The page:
I applied a top coat of the Steel It stainless epoxy coating early this morning, here's what it looks like:

 on: September 18, 2014, 06:48:52 AM 
Started by pfithian - Last post by jerry bark

I think you should use your snorkel to check out the anchor sets you are getting with your anchor rig this trip. You might be able to figure out the issue that way.

I don't know how deep these grass beds are but I am assuming less than 20 feet of water. I would figure on 150 - 200 feet of rode if you know its going to be windy in that depth. This is one case where more really is more, to a point.

I favor more chain over less, in really snotty conditions it does not matter much how much chain you have but in nice to fair it sure does reduce the PITA anchor drags.

I have a 12 pound lewmar like your 17.5 and have used it to anchor my boat with a pontoon tied to it on my lake here a few times. Holds great in the sand/mud bottom we have. Based on my experience the 17.5 should be large enough for your jumbo if it is setting right. I have heard that the claw style is not a good type for grass though. That is why I think you should snorkel and take a look at how it is setting. If it is setting right in the grass then you simply need a bigger size for those windy days, if its not setting right then its time to go shopping. Using a tandem with a primary anchor that is not setting right will not help much IMO>


Side note:  That danforth will be a great stern anchor when you want to hang out on a remote beach! Carry it up to shallow water and put it in by hand to hold the stern to the beach. Good score for $12.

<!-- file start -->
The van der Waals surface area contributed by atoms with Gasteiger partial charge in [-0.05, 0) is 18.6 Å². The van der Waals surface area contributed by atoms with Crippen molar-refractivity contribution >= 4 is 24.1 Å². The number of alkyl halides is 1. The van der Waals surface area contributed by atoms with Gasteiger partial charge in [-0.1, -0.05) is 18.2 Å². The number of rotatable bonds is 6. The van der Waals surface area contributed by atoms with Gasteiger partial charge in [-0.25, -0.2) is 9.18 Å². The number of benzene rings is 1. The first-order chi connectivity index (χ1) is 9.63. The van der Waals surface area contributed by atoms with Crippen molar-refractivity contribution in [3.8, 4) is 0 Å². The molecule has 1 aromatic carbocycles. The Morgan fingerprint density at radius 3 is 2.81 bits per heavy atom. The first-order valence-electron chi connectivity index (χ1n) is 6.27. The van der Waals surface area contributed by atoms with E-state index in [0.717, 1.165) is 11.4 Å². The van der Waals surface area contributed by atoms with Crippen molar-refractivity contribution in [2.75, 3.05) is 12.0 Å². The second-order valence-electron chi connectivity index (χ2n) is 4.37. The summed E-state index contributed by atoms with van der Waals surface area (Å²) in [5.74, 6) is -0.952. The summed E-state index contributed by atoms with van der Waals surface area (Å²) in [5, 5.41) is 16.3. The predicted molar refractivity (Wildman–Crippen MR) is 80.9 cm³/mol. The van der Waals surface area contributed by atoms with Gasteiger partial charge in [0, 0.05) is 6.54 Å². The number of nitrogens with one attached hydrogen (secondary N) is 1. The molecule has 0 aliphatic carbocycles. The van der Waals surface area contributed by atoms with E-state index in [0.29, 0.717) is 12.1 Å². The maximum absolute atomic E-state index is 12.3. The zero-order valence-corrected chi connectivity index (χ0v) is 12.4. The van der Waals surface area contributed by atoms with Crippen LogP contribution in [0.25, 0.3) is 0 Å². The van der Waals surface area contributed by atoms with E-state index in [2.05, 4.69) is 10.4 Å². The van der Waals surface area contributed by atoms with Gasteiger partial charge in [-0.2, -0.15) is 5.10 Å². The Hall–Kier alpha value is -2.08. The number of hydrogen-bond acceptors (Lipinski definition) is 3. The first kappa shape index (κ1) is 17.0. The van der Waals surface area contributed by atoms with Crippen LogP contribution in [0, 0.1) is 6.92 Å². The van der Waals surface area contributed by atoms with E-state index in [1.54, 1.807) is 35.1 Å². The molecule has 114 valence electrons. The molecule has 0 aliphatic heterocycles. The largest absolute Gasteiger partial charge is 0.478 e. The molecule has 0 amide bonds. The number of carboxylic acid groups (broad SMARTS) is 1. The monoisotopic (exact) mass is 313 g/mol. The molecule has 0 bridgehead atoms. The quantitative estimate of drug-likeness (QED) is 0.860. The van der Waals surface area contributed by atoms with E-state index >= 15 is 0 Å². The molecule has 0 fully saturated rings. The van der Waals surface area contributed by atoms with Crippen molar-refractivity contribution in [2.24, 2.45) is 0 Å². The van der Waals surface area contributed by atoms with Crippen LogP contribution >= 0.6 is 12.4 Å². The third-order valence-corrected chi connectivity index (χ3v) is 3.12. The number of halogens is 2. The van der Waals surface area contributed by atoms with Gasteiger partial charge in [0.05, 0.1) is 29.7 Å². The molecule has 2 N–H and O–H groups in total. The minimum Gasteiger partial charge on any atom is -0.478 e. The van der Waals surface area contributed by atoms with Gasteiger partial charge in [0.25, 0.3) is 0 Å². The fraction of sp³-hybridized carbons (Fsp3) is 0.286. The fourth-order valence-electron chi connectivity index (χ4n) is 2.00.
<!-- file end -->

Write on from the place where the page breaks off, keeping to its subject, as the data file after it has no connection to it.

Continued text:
on: September 18, 2014, 06:06:19 AM 
Started by NSchlee - Last post by jerry bark
There is something to it, the earth has and always will go through temperature cycles.  It's how the Great Glaciers became the Great Lakes.  If there had not been global warming since then, I wouldn't be able to live near the beach on southern Lake Michigan.

Paul you are entirely correct. Global climate change is and always has been going on. I do not know of any scientist that disputes that fact.

It just doesn't have anything to do with what humans are doing.

This is where things get sticky. There are many respected scientists who argue on both sides of this issue. I will admit that as a person with degrees in Physics and Geophysics I am not expert on the climate change research. What I am pretty good at is looking at evidence and reaching conclusions based on evidence. From my point of view I have not yet seen any evidence that is compelling enough for me to reach the conclusion that our current rate of climate change is anything other than naturally occurring, we may be hurrying things along a bit by burning coal, oil and natural gas but it would be happening regardless.

It is also common for folks to confuse weather patterns with climate. Weather occurs locally and varies daily, even hourly at times. Whereas climate is a global interpretation of the Earth's overall temperature and weather pattern zones.  Weather varies daily and seasonally, climate varies over much longer time periods, typically decades at a minimum though centuries are a much better time scale for climate change observations.

It is well understood that small changes in climate cause more dramatic weather patterns. I can point out that Michigan had one of the coldest winters on record last year. We also had one of the hottest summers on record directly before. It would be a mistake to interpret either as evidence of global warming, or cooling. While weather is influenced by climate, weather is not an indicator of climatic conditions.

That said, go ahead and cheer for, or against, global warming as you prefer. It's much more fun that watching political ads or worrying about what the Kardashians are up to.